15.7835° N, 90.2308° W
CURIOUS TO KNOW WHAT IT COSTS TO TRAVEL GUATEMALA? GOOD - I GOT YOU. HERE IS A BREAKDOWN OF EXACTLY WHAT I SPENT DURING MY 2.5 WEEK TRIP. CHECK OUT MY IN-DEPTH GUATEMALA BUDGET BELOW.
First things first, what did I actually expect to spend in Guatemala during my 2.5 week trip? Honestly, I thought I could get by only spending $20 USD a day. But it turns out that that was a little too low - especially since I am a coffee fiend who loves checking out new cafes (not mad about it).
In actuality, I probably spent (on average) closer to $25 USD or Q195 a day (FYI this does not include lodging) - which is still not too bad. This total cost included three meals, usually a latte, activities and maybe a drink or two.
So were there any costs that surprised me? I would say that there were really just two: the price of coffee, which was not that much lower than USA prices even though coffee is grown so close by, and the price of eating out at a restaurant (again prices were closer to what you'd likely pay at a low or mid-range restaurant in the USA). Now I understand that my view of costs is almost entirely based on what I spent in Antigua - one of the most touristy places in the country. But, I talked to other travelers and a lot of them also mentioned how they felt like Guatemala was a bit more expensive than they were originally led to believe.
So if you are planning to visit, be aware that Guatemala is no longer this dirt cheap destination that I think we have all been led to believe it was. I still definitely think it is very affordable - especially if you are planning to spend more time outside of the major tourist hubs (like Antigua and Lake Atitlan). Just know that some items do cost more than you might originally be budgeting for.
Now are there ways to cut back on costs? Of course! There are definitely ways to lower your daily costs, including eating a lot of street food (it is delicious and very affordable) or cooking meals at your hostel, choosing cheaper accommodations (there are a ton of options for every budget - especially in Antigua), and shopping at the local markets instead of the main supermarkets.
But, I also believe there are a few things worth splurging on in Guatemala. And luckily, in this case "splurging" isn't even really accurate. For example, don't miss out on the 2-day Acatenango hike (even if you aren't really a hiker). This incredible adventure can cost anywhere between $50 and $80 USD - a pretty low cost considering it includes guides, accommodation, food and transportation. Likewise, if possible, try to head out to Semuc Champey. While it is a trek - and requires at least two long bus rides - I believe it is 100% worth it.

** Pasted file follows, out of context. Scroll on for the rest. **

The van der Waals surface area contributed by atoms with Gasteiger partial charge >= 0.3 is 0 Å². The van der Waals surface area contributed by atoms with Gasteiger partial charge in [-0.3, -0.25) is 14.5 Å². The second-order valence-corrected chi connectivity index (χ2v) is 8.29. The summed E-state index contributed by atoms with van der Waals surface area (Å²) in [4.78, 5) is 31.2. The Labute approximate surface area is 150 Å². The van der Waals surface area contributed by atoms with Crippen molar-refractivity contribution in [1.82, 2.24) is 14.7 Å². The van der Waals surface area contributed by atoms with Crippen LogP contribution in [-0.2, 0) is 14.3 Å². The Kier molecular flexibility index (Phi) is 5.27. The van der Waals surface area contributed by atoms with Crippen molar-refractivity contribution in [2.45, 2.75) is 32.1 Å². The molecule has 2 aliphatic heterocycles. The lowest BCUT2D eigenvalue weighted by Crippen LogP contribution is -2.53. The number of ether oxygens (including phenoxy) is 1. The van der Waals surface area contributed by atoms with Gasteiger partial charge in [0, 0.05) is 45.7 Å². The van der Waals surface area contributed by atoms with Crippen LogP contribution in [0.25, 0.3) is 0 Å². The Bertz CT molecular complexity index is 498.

Below you will find a pretty in-depth breakdown of what I spent as a digital nomad during my nearly three week trip to Guatemala.
💱GUATEMALA CURRENCY EXCHANGE
Quetzal (or Q) is the Guatemalan currency. The exchange rate is $1 = ~7.8 quetzales or €1 = ~8.5 quetzales.
WHAT I SPENT IN GUATEMALA AS A DIGITAL NOMAD
This is a basic cost breakdown of the few adventures I partook in during my 2.5 weeks in Guatemala. I would say that overall, most of the top adventures are pretty affordable - especially when you think about how much similar activities would cost in places like the USA or Western Europe.
ACATENANGO 2-DAY HIKE: $55 USD
This was definitely one of my favorite adventures in Guatemala. The two-day hike gave me a lot of awesome opportunities to see the highly eruptive Fuego Volcano, get out of the city and back into nature, and meet some super cool people. If you do one big adventure in Guatemala, make it this one.
► Check out my in-depth guide on hiking Acatenango here.
BIKE TOUR AROUND ANTIGUA: $40 USD
Was this tour worth it? Eh, probably not. While it was cool to bike around the area outside of Antigua and see a different side of the city, it also felt like a tour focused solely on having me buy things (from chocolate to macadamia nuts to jade jewelry).
ANTIGUA WALKING TOUR: free! But definitely tip your guide between $10-15 USD.
I would definitely suggest doing one of the free walking tours of Antigua - especially if you are curious about the town's history and culture - or if you just want to learn more about the top hidden gems (like a 100+ year old sweet shop). You can book your free tour online at GuruWalk.
EXPLORE MORE | SPENDING TWO DAYS ON A VOLCANO: MY ADVENTURE ON ACATENANGO
HIKE UP CORAZON DE AGUA: $8
This is a really off the beaten path adventure that includes a trip out of the main part of Antigua and a short hike up to the top of a tall hill with some cool miradors. I would rate this activity as a 7/10 - though that is mostly because it allowed me to meet new people and move my legs a bit (plus get some fresh air).
CERRO DE LA CRUZ: free!
If you are looking for a short (and free) activity to do in Antigua, then consider heading to the edge of town and walking up to the top of Cerro de La Cruz, a high point that affords you great views of downtown Antigua and the opportunity to see Fuego, Acatenango and Agua Volcanoes.
💬INSIDER TIP: I recommend coming here in the morning when it is quieter and there is a higher chance of you seeing the volcanoes (it often gets cloudy at dusk).
SEMUC CHAMPEY TOUR: $31 USD
Another fantastic adventure to be had in Guatemala is a trip to the middle of the country (aka the jungle) to see the stunning turquoise pools of Semuc Champey. After Acatenango, this was definitely my favorite activity I did during my 2.5 weeks in the country.
► Explore my full guide to visiting Semuc Champey here.
I was very excited to try all of the local dishes that I had heard so much about even before deciding to visit Guatemala. And for the most part, I loved all of the food I ate. From the local street food to the more upscale restaurants, the food scene in Guatemala is definitely top-notch.